Tuesday, November 17, 2015

Villages of Valeria

Sometimes you get good news, but it's not the right time to make noise about it. And then when it is time, you're busy and you don't get around to it. That happened to me this year with this bit of news: I sold a card game design, which we hope will be published in (probably) 2017!

That design was called Deckville: City of Cards, and you can read about my early design work on it here. In March 2015, I went to the excellent GameStorm convention in nearby Vancouver, and showed off three of my designs in their Game Lab area, which is dedicated to as-yet-unpublished games. There were few publishers in attendance that year, but I got lucky: Deckville was noticed by Daily Magic Games. They were looking for card games to publish, and thought that Deckville was a good candidate. I gave them a copy to take home and try out, and soon after we had a deal.

Since then, I've been working with Isaias Vallejo, an experienced designer and founder of Daily Magic Games, to get the game ready for publication. We've made a lot of changes to my original design in order to make the game more suitable for their target audience: they want games that are easy to learn and quick to play. I was a little reluctant at first, thinking that they wanted non-strategic games with little to think about, but happily I was wrong about that. We've worked over the design until its play time is significantly shortened, but it still offers plenty to think about in under an hour of play. It's been a pleasure working with Isaias on this project; it's definitely been a joint effort, and we will both be listed as designers when the game is published.

...is now Villages of Valeria
We also gave the game a new theme (which I admit it desperately needed!) and a new name. It is now Villages of Valeria, with a fantasy theme to match their first-published card game. That game, Valeria: Card Kingdoms, will be available in stores in early 2016. It's a fun, light-weight game featuring wonderful artwork by Mihajlo Dimitrievski, who is also doing the art for Villages of Valeria. Here's a sample, the artwork for the "Witch's Hut" card:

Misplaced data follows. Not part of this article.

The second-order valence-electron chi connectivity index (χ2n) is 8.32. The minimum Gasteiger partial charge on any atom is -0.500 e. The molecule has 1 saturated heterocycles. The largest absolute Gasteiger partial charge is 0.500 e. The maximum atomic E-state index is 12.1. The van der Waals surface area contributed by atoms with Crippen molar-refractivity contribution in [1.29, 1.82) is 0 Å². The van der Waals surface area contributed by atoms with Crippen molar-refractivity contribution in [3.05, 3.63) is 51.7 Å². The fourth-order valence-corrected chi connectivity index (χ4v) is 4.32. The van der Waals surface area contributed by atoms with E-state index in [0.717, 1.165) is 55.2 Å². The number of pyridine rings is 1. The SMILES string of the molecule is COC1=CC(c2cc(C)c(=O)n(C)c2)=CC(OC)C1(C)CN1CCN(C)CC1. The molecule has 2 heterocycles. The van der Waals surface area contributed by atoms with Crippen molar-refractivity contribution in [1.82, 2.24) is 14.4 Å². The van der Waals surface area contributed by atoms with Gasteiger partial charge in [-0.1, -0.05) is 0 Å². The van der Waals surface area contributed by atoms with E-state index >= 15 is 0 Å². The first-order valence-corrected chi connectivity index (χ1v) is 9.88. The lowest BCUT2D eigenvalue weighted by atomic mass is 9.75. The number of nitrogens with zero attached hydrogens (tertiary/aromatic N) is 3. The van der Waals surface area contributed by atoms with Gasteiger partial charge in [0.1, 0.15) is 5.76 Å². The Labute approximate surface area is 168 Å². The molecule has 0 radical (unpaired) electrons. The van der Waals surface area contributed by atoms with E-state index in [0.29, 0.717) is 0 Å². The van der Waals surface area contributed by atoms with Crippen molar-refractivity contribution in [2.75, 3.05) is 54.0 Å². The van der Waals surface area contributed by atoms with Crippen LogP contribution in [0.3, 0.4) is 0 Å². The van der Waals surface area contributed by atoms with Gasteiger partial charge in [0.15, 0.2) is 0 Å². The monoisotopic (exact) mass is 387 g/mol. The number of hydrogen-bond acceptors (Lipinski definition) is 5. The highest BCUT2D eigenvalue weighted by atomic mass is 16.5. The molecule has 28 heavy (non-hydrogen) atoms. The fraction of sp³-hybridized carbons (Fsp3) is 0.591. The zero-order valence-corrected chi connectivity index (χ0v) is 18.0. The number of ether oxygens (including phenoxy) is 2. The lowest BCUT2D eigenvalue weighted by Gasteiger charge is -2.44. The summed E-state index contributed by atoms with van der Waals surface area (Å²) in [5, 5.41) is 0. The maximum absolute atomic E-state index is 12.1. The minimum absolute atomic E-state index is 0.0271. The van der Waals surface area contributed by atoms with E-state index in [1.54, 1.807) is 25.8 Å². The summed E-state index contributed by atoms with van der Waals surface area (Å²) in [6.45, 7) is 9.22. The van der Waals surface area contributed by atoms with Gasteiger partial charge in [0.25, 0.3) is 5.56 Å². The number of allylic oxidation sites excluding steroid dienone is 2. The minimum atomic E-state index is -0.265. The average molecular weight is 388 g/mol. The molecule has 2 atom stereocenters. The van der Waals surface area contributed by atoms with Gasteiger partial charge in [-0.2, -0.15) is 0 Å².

Kickstarter and Print-and-Play
We hope to launch a Kickstarter campaign for Villages of Valeria in early 2016. I'll post here when the Kickstarter is up. In the meantime, a print-and-play version of the game is available now on BoardGameGeek: click here if you're interested, try the game, and send us your feedback!

Related Games
Another of Daily Magic's games is now in the last days of its Kickstarter campaign. Check out Mana Surge on Kickstarter!

Isaias Vallejo is also the designer of the board game Sunrise City, which is a nicely designed game that's a lot of fun. I recommend it.

Press Gang

I have a new boardgame design under development. Its name is “Press Gang”. It got its start several years ago, when I thought up a mechanism for players to select tiles from an array of tiles on the table, by “walking” a pawn from tile to tile to reach the one you want. The cost of acquiring a tile would be the sum of the cost of walking your pawn and the cost of the tile itself. I wrote up a page of notes and thoughts about this mechanism. Here’s a quote from that page:
Players must balance the perceived value of a tile against the expense of acquiring it; and every move will change that equation for the next turn by putting the pawn in a different neighborhood. This sounds like a reasonably rich set of choices.
I filed my write-up, and forgot about it.